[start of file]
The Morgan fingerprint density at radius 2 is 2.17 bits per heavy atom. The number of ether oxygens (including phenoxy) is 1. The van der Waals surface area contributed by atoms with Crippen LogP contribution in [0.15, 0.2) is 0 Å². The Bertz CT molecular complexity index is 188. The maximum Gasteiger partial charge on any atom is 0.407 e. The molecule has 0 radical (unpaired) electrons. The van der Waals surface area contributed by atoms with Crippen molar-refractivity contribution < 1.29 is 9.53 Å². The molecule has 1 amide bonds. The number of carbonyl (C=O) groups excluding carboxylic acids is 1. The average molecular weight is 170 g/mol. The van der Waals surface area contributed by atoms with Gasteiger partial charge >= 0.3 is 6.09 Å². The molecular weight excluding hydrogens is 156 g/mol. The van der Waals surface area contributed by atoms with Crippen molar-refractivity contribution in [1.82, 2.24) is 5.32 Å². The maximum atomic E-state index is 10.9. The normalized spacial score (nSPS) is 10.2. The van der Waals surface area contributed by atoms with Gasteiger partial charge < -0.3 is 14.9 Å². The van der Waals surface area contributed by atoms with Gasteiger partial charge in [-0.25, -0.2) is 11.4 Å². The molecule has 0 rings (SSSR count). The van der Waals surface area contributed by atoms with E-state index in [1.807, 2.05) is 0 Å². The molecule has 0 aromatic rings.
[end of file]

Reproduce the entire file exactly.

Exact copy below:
The Morgan fingerprint density at radius 2 is 2.17 bits per heavy atom. The number of ether oxygens (including phenoxy) is 1. The van der Waals surface area contributed by atoms with Crippen LogP contribution in [0.15, 0.2) is 0 Å². The Bertz CT molecular complexity index is 188. The maximum Gasteiger partial charge on any atom is 0.407 e. The molecule has 0 radical (unpaired) electrons. The van der Waals surface area contributed by atoms with Crippen molar-refractivity contribution < 1.29 is 9.53 Å². The molecule has 1 amide bonds. The number of carbonyl (C=O) groups excluding carboxylic acids is 1. The average molecular weight is 170 g/mol. The van der Waals surface area contributed by atoms with Gasteiger partial charge >= 0.3 is 6.09 Å². The molecular weight excluding hydrogens is 156 g/mol. The van der Waals surface area contributed by atoms with Crippen molar-refractivity contribution in [1.82, 2.24) is 5.32 Å². The maximum atomic E-state index is 10.9. The normalized spacial score (nSPS) is 10.2. The van der Waals surface area contributed by atoms with Gasteiger partial charge < -0.3 is 14.9 Å². The van der Waals surface area contributed by atoms with Gasteiger partial charge in [-0.25, -0.2) is 11.4 Å². The molecule has 0 rings (SSSR count). The van der Waals surface area contributed by atoms with E-state index in [1.807, 2.05) is 0 Å². The molecule has 0 aromatic rings.